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“I CAN T WAIT TO READ THE WORM BOOK”

“I don't think anything encourages students to read more than having a movie made of a book,” states Carol Gillingham, a first grade teacher in Houston and mother of Andrew “Techno Mouth” Gillingham. “I think being able to make comparisons between the book and the movie will be a lot of fun. It's a fabulous way to get kids to read books.”

“During scouting, every time we went into a school, we met the teachers and librarians who were excited because the students already knew this book,” comments director Bob Dolman.

“I have made a number of movies based on books: The Natural, My Dog Skip, A Little Princess, Donnie Brasco, The Notebook and most recently The Chronicles of Narnia: The Lion, The Witch and The Wardrobe. I think that you have a responsibility when you are translating a book into a film, because you have to respect the fact that there is a core readership who have certain expectations from your movie,” explains producer Mark Johnson. “As filmmakers, you can make alterations, but it’s important to try to keep the themes and characters somewhat consistent. I think in a book like How to Eat Fried Worms, that is and has been read by a lot of kids, you want to make sure that they have the experience of seeing something new and original, that yet still reminds them of the experience of reading the book. So it's a little bit of a balancing act.”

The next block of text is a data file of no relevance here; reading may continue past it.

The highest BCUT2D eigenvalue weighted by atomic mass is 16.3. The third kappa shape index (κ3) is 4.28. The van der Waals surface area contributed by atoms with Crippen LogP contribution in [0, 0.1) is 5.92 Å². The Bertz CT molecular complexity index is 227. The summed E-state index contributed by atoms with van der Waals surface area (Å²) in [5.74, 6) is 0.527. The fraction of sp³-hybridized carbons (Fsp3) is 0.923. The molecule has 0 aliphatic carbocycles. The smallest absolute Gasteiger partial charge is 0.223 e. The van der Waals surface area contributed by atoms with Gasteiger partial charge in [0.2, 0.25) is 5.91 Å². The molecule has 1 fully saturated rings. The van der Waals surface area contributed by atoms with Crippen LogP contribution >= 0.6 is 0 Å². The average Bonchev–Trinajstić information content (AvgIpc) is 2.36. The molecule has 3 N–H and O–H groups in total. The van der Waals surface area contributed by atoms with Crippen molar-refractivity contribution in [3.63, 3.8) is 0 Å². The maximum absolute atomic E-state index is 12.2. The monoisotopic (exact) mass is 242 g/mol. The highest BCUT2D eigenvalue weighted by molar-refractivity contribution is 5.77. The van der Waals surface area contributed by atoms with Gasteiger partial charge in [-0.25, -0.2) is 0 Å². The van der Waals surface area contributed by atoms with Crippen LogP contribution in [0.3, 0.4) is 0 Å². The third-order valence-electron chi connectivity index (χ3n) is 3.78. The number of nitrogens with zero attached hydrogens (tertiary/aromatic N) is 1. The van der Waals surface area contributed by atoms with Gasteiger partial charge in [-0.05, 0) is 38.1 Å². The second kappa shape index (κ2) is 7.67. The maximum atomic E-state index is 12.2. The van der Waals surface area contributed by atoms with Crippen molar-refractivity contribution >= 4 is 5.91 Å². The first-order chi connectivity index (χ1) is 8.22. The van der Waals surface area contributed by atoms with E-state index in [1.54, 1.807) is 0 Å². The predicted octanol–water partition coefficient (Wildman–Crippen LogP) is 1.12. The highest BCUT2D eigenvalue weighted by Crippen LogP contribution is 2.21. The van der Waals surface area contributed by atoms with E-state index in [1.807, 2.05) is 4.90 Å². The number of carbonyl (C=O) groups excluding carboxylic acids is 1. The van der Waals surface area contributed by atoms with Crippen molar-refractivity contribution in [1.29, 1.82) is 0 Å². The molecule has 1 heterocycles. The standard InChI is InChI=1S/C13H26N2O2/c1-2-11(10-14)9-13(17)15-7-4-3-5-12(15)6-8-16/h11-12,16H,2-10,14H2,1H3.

Adds Johnson, “the ideal thing is to take the book as your foundation and then have a screenwriter who adds what he or she is particularly talented at, to come up with something that's it's own new animal. Bob Dolman really dreamed up this whole kinetic energy and conflict between all of these kids. The ultimate compliment came from Thomas Rockwell, the author of the book, who had read our screenplay and liked it a great deal. It’s loosely based on his book and he appreciated it for what it is.”

A feature film adaptation of Thomas Rockwell’s hugely popular young adult book How to Eat Fried Worms completely fit the corporate mission of Walden Media. Founded in 2001 by Cary Granat, former president of Miramax Films’ Dimension label, and education reformer Micheal Flaherty, Walden Media specializes in entertainment

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